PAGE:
Where did the Motorway Network begin in the UK?

UK Motorway Network Construction

Improving road transport networks can completely transform parts of the country where the rail service is either unreliable or even non-existent. Motorway construction can do even more to revive larger areas, and link major metropolitan areas to each other.

The earliest section of the UK motorway network was actually that bane of town planners, the bypass. Opened by Harold Macmillan in 1958, the Preston Bypass now forms part of the M6, but in the late 1950s was a fast tourist route to the Lake District and Blackpool, galvanising the holiday industry and local traffic, especially during busy periods, such as the Blackpool Illuminations. Planning for a stretch of road that covered a mere 8 ¼ miles had been going on for just over twenty years, and it was to be effectively a £3 million test run for the nationwide motorway network to follow. The tailbacks that had been a common occurrence ended, making the dry run a success. James Drake, the project engineer, was County Surveyor and Bridgemaster for Lancashire County Council, and his efficient running of the project led to contracts to expand the network throughout the North East. The Preston Bypass section was notable for its wide central reservation, which was forward provision for a possible third land in each direction. Eight years later, that third lane became a necessity, and twenty years after that, there was considerable reconstruction to allow a fourth lane.

The first full-length motorway, however, went to Sir Owen Williams & Partners, with John Laing Construction Ltd as main contractor. The present M1 runs from Mill Hill to Yorkshire, some 200 miles, but the first stretch was a relatively modest present-day Junction 10 (south of Luton) to Junction 18 near Crick in Northamptonshire. The 50 mile or so stretch had no speed limit, so drivers could go as fast as they pleased – although few hit the heights of Jack Sears, a Le Mans 24 Hours race driver, who clocked up an impressive 185mph at around 4.00am in June 1964 whilst giving him Ford Cobra Coupé a test run. For everyone else, the speed limit of 70mph was set on 22nd December of the following year.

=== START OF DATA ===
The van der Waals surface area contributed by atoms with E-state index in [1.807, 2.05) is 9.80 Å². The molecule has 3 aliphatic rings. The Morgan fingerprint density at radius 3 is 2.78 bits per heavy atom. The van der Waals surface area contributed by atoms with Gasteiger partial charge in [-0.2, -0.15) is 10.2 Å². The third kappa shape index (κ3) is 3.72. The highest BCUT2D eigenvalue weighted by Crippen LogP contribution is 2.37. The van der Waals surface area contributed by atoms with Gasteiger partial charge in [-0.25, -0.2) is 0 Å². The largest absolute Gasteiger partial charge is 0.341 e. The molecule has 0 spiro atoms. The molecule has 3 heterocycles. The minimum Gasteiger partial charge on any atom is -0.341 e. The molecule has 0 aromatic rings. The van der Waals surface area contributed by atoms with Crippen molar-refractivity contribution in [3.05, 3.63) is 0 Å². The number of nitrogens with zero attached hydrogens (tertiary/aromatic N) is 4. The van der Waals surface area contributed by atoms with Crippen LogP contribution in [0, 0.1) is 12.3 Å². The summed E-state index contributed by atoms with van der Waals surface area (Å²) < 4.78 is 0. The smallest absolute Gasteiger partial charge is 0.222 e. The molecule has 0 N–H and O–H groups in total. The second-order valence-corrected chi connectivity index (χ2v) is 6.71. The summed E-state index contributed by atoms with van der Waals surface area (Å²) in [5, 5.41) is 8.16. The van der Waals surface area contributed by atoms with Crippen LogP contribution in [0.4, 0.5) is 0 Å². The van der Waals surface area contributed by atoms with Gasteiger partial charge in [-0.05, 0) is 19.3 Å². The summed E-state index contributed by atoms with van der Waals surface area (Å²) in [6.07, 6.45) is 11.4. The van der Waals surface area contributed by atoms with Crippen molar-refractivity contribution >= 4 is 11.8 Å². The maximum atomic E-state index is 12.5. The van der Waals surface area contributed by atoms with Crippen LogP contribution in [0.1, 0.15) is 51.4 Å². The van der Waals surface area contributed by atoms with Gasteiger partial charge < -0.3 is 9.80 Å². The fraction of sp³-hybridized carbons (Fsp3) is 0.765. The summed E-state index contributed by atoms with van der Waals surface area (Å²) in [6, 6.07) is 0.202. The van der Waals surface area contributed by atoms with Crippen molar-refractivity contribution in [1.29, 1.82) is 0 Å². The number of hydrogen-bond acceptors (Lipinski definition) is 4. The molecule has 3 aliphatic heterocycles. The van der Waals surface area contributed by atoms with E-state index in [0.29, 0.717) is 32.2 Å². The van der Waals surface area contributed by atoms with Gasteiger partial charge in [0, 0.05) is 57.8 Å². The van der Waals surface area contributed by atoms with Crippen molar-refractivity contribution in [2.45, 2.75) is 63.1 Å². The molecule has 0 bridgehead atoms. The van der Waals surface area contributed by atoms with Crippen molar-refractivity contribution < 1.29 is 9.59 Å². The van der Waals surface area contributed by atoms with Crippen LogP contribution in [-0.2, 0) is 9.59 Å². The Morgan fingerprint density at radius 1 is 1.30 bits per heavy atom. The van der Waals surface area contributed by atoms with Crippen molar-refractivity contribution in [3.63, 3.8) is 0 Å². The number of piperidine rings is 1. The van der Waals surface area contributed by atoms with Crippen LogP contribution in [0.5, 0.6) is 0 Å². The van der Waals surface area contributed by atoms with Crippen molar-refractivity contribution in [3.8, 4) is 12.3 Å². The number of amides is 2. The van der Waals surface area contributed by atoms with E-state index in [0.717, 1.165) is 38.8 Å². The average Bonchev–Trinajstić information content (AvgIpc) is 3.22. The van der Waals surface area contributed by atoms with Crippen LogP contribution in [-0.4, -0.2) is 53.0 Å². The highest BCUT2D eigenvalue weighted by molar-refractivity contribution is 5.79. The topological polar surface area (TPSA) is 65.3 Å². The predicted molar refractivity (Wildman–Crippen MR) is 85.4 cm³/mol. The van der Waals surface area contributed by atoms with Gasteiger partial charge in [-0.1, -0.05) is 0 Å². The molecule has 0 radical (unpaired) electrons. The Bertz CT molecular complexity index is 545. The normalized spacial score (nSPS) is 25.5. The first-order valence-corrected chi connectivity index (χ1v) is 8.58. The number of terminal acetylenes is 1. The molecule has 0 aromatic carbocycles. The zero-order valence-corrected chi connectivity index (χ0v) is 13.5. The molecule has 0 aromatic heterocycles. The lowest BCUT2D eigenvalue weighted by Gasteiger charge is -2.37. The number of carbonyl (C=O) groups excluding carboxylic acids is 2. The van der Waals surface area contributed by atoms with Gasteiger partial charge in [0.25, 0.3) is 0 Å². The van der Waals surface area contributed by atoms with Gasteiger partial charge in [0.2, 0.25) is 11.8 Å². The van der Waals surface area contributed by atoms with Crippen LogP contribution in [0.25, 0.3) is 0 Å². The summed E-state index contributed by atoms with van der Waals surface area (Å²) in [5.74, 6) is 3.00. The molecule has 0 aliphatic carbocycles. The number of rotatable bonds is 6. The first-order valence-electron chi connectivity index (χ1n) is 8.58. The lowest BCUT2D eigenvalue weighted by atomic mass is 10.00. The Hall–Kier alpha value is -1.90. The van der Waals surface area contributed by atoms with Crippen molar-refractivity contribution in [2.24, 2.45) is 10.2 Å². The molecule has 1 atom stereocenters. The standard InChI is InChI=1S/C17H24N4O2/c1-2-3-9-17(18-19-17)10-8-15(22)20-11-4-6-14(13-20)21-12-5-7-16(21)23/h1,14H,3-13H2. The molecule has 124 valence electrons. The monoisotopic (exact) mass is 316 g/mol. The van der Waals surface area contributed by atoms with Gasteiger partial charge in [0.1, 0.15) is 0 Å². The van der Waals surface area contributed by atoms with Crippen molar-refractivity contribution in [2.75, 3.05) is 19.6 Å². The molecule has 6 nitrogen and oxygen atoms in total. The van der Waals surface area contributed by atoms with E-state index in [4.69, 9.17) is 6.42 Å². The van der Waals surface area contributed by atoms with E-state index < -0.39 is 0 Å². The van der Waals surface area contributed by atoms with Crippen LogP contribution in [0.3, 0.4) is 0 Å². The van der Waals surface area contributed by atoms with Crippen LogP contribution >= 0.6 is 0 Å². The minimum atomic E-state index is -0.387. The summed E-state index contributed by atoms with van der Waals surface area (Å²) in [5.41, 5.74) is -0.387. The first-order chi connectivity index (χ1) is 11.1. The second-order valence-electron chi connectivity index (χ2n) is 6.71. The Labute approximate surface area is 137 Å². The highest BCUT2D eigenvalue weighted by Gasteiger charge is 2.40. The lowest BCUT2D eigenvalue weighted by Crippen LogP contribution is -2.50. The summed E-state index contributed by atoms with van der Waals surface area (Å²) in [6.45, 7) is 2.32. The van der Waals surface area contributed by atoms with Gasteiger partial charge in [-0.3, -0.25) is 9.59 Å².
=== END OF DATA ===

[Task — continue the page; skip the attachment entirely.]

It took a while for congestion to kick in on the motorway network, but by 1980, the M6 was particularly problematic around the heavily-populated Birmingham area. Midland Expressway Limited won the contract in 1991 for a 53 year concession to build a toll road – the M6 toll road was also an early form of public-private partnership, with costs recovered with the road usage charges over the 50 year period prior to infrastructure being returned to the government. The consortium of four contractors – Carillion, McAlpine, Balfour Beatty, and AMEC – started clearing the site in 2000. To improve road absorbency, around two and a half million Mills & Boon romances were sacrificed to the cause, and pulped to mix with the tarmac surface. It still took twelve years from winning the contract to the first paid journey as a result of a series of enquiries and protests.

The most notorious of the UK motorways is the M25, not so affectionately known by motorists that use it on a regular basis as the UK's biggest car park. Costing £7.7m per mile, the entire 118 mile length cost a whopping £909m in totally, and has been similarly expensive to maintain since opening in 1986. Plans for a ring-road around London had been in place since the early twentieth century, but serious construction didn't begin until the 1960s with the London Ringways plan. The construction safety record hasn't been without controversy either; in 2010, a Romanian worker was killed during a programme of road-widening, and in 2012, Costain were fined for the death of a surveyor killed by a reversing lorry.

In planning a new motorway project, a freelance quantity surveyor would be responsible for all costs which relate to the project, and for producing final accounts – much like every other major construction project they might work on. They would also have to look at the specifics of maintaining the road surface, including skid resistance and surface treatments available, as well as taking into account the likely volume of traffic the road will experience; for example, roads and pavements have different wear and tear considerations. Health and safety on road construction sites is also a major consideration, as part of the site may already be in use.

Perhaps the most exciting thing about the motorway network in the UK is that it will have to develop further to accommodate ever-increasing traffic. New projects and new considerations – both environmental and economic – make working on highways projects an exciting prospect.

Why not take a look at our construction templates?

Sign up to our newsletter and receive a free final account template worth £7.50